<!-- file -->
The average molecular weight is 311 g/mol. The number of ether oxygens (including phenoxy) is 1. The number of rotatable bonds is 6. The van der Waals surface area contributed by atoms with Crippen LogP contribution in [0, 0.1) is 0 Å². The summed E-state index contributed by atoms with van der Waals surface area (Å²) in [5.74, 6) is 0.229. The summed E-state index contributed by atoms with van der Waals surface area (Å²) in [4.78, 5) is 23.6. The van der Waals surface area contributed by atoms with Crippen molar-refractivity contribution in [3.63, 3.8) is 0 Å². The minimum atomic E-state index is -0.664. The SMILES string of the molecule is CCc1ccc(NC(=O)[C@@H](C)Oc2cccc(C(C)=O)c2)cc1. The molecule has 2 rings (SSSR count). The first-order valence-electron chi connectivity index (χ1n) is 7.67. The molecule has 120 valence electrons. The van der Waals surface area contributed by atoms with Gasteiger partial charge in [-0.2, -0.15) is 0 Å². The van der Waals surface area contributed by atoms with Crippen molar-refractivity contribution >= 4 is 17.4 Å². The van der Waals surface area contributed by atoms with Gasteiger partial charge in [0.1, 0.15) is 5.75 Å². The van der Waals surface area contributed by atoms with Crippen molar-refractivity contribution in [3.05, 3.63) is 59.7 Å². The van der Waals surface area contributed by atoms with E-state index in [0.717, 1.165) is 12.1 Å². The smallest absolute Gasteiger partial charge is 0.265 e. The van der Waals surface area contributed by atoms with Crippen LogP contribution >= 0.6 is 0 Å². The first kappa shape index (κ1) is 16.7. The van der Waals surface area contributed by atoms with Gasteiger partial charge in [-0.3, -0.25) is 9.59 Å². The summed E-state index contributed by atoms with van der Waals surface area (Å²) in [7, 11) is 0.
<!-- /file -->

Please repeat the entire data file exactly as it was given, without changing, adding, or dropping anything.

The average molecular weight is 311 g/mol. The number of ether oxygens (including phenoxy) is 1. The number of rotatable bonds is 6. The van der Waals surface area contributed by atoms with Crippen LogP contribution in [0, 0.1) is 0 Å². The summed E-state index contributed by atoms with van der Waals surface area (Å²) in [5.74, 6) is 0.229. The summed E-state index contributed by atoms with van der Waals surface area (Å²) in [4.78, 5) is 23.6. The van der Waals surface area contributed by atoms with Crippen molar-refractivity contribution in [3.63, 3.8) is 0 Å². The minimum atomic E-state index is -0.664. The SMILES string of the molecule is CCc1ccc(NC(=O)[C@@H](C)Oc2cccc(C(C)=O)c2)cc1. The molecule has 2 rings (SSSR count). The first-order valence-electron chi connectivity index (χ1n) is 7.67. The molecule has 120 valence electrons. The van der Waals surface area contributed by atoms with Gasteiger partial charge in [-0.2, -0.15) is 0 Å². The van der Waals surface area contributed by atoms with Crippen molar-refractivity contribution >= 4 is 17.4 Å². The van der Waals surface area contributed by atoms with Gasteiger partial charge in [0.1, 0.15) is 5.75 Å². The van der Waals surface area contributed by atoms with Crippen molar-refractivity contribution in [3.05, 3.63) is 59.7 Å². The van der Waals surface area contributed by atoms with E-state index in [0.717, 1.165) is 12.1 Å². The smallest absolute Gasteiger partial charge is 0.265 e. The van der Waals surface area contributed by atoms with Crippen LogP contribution >= 0.6 is 0 Å². The first kappa shape index (κ1) is 16.7. The van der Waals surface area contributed by atoms with Gasteiger partial charge in [-0.3, -0.25) is 9.59 Å². The summed E-state index contributed by atoms with van der Waals surface area (Å²) in [7, 11) is 0.